In this paper I compare and contrast the reproduction of elite strata in Randall Collins’s path-breaking book, The Credential Society (1979), with Pierre Bourdieu’s important discussion found in The State Nobility (1996). Although both approaches draw on Weber and Durkheim, focus on the interaction between material and cultural processes, subscribe to a relational form of analysis, and share a similar political world-view – social democrat and radical republican respectively – they also differ. These differences relate to their respective philosophical anthropology, the nature of their long-term analysis, the different contexts within which their work emerged – Algeria and the post-war constellation and early Cold War period – and the divergent nature of the broader substantive sociological problems they are engaged with. In terms of their dissimilarities, not only is each approach useful for criticizing the other, but it will be argued that these divergences need to be synthesized into a broader, more powerful explanatory theory.
This paper draws on Collins’s conflict theory to understand the contemporary surge of populism. It puts forward an account centred on citizenship rights and the state, and on ‘my nation first’ politics in four countries: the US, Sweden, India and China. Collins has identified a capitalist crisis, the dynamics of geopolitical legitimacy, and state-penetrating bureaucracy as three central processes in modern societies. Especially the last of these focuses attention on the conflict between cosmopolitan elites and ‘the people’, construed in exclusionary terms, which is on the rise in all of the four cases discussed here. The paper analyses the similarities and differences between them, and sketches the prospects for populist politics.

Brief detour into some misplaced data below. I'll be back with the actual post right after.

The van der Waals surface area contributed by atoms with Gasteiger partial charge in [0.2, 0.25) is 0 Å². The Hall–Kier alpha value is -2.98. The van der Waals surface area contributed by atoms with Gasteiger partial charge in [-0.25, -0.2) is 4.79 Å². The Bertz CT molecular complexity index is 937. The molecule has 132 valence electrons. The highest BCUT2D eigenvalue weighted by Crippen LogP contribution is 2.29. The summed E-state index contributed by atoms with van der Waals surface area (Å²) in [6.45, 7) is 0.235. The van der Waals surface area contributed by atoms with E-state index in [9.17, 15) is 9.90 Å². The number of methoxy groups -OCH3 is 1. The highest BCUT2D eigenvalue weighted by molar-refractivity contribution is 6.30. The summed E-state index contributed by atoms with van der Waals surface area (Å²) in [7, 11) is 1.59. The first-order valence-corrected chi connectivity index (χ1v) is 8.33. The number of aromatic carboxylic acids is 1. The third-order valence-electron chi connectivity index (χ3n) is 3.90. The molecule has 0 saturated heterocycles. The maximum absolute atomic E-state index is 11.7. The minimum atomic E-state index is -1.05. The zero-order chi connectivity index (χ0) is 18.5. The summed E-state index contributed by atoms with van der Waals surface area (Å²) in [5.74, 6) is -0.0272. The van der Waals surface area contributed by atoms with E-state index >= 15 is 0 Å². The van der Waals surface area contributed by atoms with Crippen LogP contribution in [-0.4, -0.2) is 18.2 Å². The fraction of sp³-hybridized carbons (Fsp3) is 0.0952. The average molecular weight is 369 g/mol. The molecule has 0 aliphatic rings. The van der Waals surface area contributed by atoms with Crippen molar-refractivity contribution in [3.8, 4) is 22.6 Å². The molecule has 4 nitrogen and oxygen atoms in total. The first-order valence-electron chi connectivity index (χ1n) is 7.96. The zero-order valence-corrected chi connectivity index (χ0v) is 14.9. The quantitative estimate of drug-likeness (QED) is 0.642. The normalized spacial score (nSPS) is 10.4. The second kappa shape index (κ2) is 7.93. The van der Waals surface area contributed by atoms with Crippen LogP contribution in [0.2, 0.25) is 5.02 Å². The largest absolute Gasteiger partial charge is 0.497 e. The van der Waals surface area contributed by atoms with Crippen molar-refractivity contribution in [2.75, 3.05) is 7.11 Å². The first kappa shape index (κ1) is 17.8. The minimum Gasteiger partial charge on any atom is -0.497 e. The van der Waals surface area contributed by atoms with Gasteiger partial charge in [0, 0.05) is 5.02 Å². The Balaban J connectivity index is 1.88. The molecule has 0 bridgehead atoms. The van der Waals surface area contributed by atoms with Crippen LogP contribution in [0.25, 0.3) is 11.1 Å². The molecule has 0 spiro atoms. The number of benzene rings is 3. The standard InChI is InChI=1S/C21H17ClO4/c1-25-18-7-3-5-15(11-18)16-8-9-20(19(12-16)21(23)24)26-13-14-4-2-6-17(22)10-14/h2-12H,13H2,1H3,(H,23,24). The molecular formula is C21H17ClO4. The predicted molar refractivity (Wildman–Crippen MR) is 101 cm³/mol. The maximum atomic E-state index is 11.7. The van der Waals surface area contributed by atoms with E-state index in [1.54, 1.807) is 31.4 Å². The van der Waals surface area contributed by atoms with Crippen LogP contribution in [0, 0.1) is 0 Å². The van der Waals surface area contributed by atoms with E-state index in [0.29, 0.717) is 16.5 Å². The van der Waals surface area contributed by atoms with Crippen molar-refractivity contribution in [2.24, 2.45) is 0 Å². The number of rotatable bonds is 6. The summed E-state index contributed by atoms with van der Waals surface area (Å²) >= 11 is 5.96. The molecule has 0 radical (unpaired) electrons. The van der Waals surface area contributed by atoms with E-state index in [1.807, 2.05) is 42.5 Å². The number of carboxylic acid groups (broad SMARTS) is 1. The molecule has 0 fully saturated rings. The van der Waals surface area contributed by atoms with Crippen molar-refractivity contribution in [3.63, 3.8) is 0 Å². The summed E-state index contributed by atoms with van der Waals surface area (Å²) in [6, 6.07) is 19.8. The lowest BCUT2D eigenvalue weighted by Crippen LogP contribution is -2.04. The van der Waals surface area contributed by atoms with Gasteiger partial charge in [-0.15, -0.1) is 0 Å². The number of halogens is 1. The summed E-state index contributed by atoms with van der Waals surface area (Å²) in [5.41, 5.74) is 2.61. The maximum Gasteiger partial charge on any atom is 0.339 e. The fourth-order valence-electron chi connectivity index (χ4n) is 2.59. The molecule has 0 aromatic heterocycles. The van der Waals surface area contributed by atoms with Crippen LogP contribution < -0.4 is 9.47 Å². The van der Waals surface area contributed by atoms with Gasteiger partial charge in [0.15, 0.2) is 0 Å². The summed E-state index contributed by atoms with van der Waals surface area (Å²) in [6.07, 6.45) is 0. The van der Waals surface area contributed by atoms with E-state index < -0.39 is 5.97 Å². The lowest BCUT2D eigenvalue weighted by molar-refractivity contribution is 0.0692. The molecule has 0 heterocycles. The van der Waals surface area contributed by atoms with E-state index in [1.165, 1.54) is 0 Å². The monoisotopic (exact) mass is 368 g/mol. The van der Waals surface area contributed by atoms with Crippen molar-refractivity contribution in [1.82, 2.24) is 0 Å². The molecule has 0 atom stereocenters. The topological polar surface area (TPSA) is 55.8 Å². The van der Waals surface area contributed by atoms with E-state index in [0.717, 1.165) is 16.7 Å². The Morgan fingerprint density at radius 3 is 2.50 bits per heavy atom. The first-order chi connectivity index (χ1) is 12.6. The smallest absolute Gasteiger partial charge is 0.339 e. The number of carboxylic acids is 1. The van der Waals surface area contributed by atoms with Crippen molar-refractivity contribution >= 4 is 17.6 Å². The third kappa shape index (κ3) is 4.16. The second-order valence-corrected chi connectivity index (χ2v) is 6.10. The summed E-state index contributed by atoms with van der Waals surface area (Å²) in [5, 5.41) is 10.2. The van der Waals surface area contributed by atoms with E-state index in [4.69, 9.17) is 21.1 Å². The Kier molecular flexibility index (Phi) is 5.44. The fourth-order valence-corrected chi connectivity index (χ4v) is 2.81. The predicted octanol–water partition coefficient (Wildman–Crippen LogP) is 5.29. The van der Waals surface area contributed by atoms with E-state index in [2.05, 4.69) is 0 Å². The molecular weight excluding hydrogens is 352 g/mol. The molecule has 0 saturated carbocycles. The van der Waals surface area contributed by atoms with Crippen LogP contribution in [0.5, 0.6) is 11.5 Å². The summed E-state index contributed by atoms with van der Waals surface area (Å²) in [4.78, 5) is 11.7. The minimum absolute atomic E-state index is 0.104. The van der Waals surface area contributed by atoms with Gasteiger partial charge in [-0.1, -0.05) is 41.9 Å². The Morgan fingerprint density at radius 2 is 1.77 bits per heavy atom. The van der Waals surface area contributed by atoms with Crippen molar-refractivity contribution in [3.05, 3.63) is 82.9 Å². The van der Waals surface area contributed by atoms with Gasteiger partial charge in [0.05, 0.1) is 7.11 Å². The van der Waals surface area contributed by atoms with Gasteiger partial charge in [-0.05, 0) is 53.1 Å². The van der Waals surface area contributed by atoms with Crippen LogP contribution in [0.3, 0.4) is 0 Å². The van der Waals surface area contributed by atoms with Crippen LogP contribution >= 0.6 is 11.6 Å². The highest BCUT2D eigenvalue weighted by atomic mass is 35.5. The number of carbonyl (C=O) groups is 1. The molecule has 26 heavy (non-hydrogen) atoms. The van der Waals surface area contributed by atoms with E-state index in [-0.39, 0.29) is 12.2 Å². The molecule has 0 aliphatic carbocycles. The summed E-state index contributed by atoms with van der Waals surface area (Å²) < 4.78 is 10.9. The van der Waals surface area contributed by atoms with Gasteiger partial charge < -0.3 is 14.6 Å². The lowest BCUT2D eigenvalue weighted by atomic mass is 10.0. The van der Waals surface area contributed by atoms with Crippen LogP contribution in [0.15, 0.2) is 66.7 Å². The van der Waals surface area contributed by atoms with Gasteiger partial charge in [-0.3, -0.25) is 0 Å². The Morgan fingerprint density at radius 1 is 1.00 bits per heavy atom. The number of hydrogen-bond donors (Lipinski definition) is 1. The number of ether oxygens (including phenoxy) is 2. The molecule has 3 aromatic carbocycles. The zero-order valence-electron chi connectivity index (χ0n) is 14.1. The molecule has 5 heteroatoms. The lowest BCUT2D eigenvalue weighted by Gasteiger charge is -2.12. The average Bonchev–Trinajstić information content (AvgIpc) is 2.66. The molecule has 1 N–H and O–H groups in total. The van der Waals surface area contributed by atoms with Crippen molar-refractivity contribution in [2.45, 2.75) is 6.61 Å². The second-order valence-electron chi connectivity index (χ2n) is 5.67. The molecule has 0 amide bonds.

This paper explores the ways nationalism has been theorised in classical and contemporary sociology. More specifically, the author analyses the relevance of Randall Collins’s contribution to theories of nationalism. Since Collins’s work is firmly rooted in the classical tradition, including the reinterpretation and synthesis of Weber, Durkheim and Goffman, the first part of this paper zooms in on the classics of sociology and their treatment of nations and nationalism. The second part of the paper outlines the key features of Collins’s approach and identifies the strengths and weaknesses of this position. The final part builds on the footsteps of Collins and others to articulate an alternative approach focused on the coercive organisational, ideological and micro-interactional grounding of nationalisms.
Collins comments on status groups, micro-macro links, failures of peace dialogue, violence and confrontational tension/fear, educational credential inflation, creativity in intellectual networks, time-dynamics of nationalism and populism.